Freddy Beans here, with a review of an absolutely captivating documentary titled KEN FOSTER.
The movie is a fascinating study of a clearly troubled artist from Vancouver, Canada.
Josh Laner (“Wastings & Pain”) directs this unflinching view of Ken Foster. Following Ken, as he sells his 30-minute paintings on the street and meets with would be buyers. The film follows his much-anticipated entries into art battles as the climax of the film. Like the film subject himself, the art battle sequences are equal parts hard to watch and mind-blowing.
Ken is a homeless crack addict who has an uncanny resemblance to William H. Macy in SHAMELESS. He also happens to be a genius with a paintbrush. In fact, he’s pretty great without a brush we find out later in the film. The man is undeniably talented!
KEN FOSTER is a hard documentary to watch but will hold you enrapt at the train wreck happening before you. We meet friends who buy his paintings and pay for his paints. Like most drug addicts he’s not very good at repaying the loans and kindness. Josh Laner does a great job of posing each of these friends the question, are they not funding his addiction by giving him money? Buying his paintings merely means he can buy more crack, which means he can do more paintings, which means he gets more crack. It’s a vicious cycle. We’re left to wonder how many of this man’s masterpieces he’s simply sold for a puff of the rock. He’s such a prolific artist that I wouldn’t be surprised if he has thousands of paintings out there.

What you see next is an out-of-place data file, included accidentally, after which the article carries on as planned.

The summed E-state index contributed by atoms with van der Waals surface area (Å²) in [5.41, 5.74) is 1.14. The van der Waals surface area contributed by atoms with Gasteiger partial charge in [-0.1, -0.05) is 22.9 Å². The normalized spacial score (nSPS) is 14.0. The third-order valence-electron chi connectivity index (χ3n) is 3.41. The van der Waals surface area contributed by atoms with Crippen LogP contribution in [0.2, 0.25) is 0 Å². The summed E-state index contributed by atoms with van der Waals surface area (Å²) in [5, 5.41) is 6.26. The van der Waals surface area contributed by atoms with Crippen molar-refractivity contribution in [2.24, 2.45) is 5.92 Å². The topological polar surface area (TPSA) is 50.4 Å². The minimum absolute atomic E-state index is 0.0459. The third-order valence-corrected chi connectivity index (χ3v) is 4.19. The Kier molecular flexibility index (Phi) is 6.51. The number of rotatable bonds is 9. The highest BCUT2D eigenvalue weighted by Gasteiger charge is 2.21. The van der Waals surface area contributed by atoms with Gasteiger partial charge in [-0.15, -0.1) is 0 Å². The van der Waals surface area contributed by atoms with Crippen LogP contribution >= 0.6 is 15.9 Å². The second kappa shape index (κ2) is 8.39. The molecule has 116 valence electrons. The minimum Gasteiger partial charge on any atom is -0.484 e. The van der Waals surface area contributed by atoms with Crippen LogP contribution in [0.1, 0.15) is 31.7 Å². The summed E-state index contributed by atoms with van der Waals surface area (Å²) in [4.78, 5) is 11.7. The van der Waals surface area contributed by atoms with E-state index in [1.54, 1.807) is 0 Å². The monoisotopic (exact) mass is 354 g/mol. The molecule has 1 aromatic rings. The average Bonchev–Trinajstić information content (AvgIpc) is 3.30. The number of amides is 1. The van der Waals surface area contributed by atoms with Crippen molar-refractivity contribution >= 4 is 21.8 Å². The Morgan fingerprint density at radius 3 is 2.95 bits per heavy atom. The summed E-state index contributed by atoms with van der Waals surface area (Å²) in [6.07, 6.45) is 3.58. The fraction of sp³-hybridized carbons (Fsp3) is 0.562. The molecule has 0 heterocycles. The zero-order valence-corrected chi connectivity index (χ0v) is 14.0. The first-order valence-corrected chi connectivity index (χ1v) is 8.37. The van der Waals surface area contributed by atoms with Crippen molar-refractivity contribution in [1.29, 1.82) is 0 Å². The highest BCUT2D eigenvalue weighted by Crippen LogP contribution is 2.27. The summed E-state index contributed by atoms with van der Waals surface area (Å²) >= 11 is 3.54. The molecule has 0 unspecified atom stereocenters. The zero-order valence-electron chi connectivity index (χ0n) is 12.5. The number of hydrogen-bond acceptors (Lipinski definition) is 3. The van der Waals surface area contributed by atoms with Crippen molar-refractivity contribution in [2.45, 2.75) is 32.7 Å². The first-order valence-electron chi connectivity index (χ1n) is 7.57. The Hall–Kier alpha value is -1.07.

Josh Laner at one point asks Ken if he had to choose between doing art or crack which, would he choose. It’s a much tougher choice than it should be. So much so, we never really get a clear answer as Ken averts the question by mumbling.
There’s a gorgeous animated sequence by Daniel Lyle Duncan that follows Ken in real time as searches for crack on the streets. This sequence is, again, hard to watch but uncomfortably funny. The man is literally in the middle of an art battle and uses the 10 minute break between painting to search the streets to appease his addiction.
Ken is an undeniably talented artist. I won’t ruin the results of the art battle but I will say in the end it felt a little fishy.
We learn late in the documentary that Ken has a daughter,Cypress, and we get to meet her. Meet her is a relative term as her piece is all done through webcam interview. It really clouds the emotional heft we should feel meeting Ken’s daughter.
I couldn’t stop watching KEN FOSTER or take my eyes off the screen. I’d never heard of the man before and now I can’t wait to visit Vancouver, In hopes of grabbing one of this man’s paintings. He’s an absolute genius and when you see what he can produce in 20 minutes you will understand his moniker as the Canadian Van Gogh.
I think a lot of folks will have a hard time watching this film. It’s not happy material after all. It also raises bigger questions on society and homelessness/addiction. Which I dig right into of course, but most prefer their Hollywood endings where everyone sits and eats turkey dinner together in the end. KEN FOSTER doesn’t end like that and much like the documentary itself, when it does stop you’re left uneasy and questioning many things.
Even though it was rough material, I absolutely was absorbed in this documentary on Ken’s life. It’s a fascinating look into an addict’s life I absolutely recommend you seek out, if you can handle the subject matter.
8 out of 10 painters never finish their paintings
Til next time, Kids!
- Freddy Beans